Vernon Starr Smith
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Starr Smith


Vernon Starr Smith of Jackson, author, news journalist, photographer, raconteur and long-time Montgomery, Alabama public relations consultant, died of natural causes on Sunday, January 22, 2012 at The Orchard in Ridgeland, Mississippi. He was 94 years old, a strong-believing Christian and was affiliated with the Baptist Church.The family planned a private memorial service in Kosciusko, Mississippi. Wright and Ferguson Funeral Home was in charge of the arrangements in Jackson.

Family who survive Smith include his daughter, Starr Miller, her husband, Scott, their daughter Trenton Miller Milam and her husband, John Paul and their sons, Max and John Scott (known as the "yard birds"), all of Jackson; sister, Lois Clover of Madison; and nieces and nephews Jane Clover Alexander of Jackson and Chandler Clover Thompson of Boston, Massachusetts.

He was preceded in death by his parents, Mr. and Mrs. Floyd Rowan Smith of Mobile, AL, two brothers, Col. James Smith of Denver, CO and Jay C. Smith of Tuscaloosa, AL, and sister Vera Smith Hastings of Mobile, AL.

Smith called Scott Miller and the late Chandler Clover, his brother-in-law, "two treasured friendships he got by marriages". Miller said his father-in-law was "the most interesting, enthusiastic, charismatic person. We liked that about him."

Smith, the eldest of five children, was born in Kosciusko. His family lived there and in several other Mississippi towns before moving to Magnolia where Smith finished high school and began his career in journalism writing a column on school activities for the Magnolia Gazette.

In summers between his high school years, he signed on as a cabin boy on ships going to Europe and South America out of the Port of Mobile and began his lifelong love affair with faraway places. Eventually, his professional career and the "wish to see the world beyond" would take him to more than 100 countries on four continents.

Traveling was his passion and his favorite writing venture. Trenton Milam said, "Traveling with my grandfather was always a first class adventure in every way. My favorite quotes of his were, 'Always take a swimsuit and a sweater wherever you go - anything else can be bought when you get there.' And, 'Always save a few sips of your wine to enjoy with your dessert.' He told me these things on a trip to Ireland. I was 11 years old at the time."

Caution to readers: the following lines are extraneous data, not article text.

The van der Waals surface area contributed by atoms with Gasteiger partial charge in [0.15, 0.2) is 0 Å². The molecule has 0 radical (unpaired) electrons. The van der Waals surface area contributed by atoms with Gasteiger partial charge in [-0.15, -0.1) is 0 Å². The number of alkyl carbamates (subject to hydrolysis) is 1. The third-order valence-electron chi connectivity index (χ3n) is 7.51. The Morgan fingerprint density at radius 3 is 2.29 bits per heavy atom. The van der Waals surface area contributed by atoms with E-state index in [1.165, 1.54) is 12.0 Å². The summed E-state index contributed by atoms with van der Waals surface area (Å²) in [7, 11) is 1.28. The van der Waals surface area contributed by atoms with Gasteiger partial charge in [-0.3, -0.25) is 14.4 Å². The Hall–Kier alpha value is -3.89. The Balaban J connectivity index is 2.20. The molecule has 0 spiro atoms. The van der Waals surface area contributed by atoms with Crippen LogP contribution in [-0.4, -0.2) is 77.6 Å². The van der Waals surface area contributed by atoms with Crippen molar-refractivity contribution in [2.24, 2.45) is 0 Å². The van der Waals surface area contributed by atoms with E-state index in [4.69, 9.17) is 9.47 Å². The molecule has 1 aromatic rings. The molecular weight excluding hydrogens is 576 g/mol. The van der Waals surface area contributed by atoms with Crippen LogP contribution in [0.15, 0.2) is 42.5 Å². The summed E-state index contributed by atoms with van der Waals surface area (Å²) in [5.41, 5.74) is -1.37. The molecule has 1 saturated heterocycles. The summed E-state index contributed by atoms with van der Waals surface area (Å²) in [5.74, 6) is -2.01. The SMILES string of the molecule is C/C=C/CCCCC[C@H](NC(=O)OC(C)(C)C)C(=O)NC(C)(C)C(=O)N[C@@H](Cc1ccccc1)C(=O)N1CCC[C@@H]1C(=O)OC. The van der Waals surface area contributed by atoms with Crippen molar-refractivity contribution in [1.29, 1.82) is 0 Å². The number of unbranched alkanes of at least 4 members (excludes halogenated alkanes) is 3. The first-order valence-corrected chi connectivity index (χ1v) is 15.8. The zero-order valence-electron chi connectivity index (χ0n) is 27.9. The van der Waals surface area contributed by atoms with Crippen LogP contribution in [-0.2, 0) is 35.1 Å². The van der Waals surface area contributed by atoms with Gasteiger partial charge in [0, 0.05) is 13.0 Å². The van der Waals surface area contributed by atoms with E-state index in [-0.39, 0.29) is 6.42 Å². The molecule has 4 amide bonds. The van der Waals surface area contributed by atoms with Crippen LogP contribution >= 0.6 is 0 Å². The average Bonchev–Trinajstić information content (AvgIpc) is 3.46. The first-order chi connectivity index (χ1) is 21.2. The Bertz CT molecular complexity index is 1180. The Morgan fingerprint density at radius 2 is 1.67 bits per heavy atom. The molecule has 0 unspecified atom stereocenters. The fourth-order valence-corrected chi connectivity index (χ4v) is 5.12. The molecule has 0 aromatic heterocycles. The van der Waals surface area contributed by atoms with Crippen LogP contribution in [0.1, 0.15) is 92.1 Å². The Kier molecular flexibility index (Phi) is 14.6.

Smith enrolled at Louisiana College in Pineville, LA, after graduating from high school in Magnolia. He paid his college costs through his first job in broadcasting - an announcer at a local radio station in Alexandria, LA. He had a distinctive voice that was recognized all over the South.

Smith joined the Army as a Private before Pearl Harbor. When World War II began, he was selected for Officer Candidate School and then assigned to the Army Air Corps which later became the U.S. Air Force. He spent most of the war years as a combat intelligence officer with the Eighth Air Force in England. He also served on General Dwight Eisenhower's press and intelligence staff at his London and Paris headquarters. In that capacity, he worked with and knew many of the celebrated war correspondents of the day - Edward R. Murrow, Walter Cronkite and Ernie Pyle, as well as those whose names will always be associated with the war - General Jimmy Doolittle and Colonel Paul Tibbets.

After the war, Smith remained in the Air Force Reserve for 40 years. At retirement, he was a Colonel.

Smith became a political reporter for the Mobile Press Register and earned both Bachelor and Master's degrees at the University of Alabama where he studied and taught creative writing under Hudson Strode. His daughter, Starr Miller, remembers this time at the University of Alabama as being an interesting time in her life. Although being young, she remembers many important political men and news reporters coming to their home for dinner.

As his career moved forward, he was a reporter for NBC and ABC radio networks, a southern correspondent for Newsweek, a correspondent for a group of radio stations in California and Alabama and a contributing writer to numerous regional and national magazines. Three of his stories have been included in Congressional Records.

Smith's national assignments frequently made him witness to some of the historic events of the 20th century, such as the Bikini Atom Bomb Tests and the Civil Rights struggle in the South. Many of the latter are described in Only the Days Are Long, one of three books Smith wrote. The others are Starr Smith's Southern Scenes and Jimmy Stewart Bomber Pilot.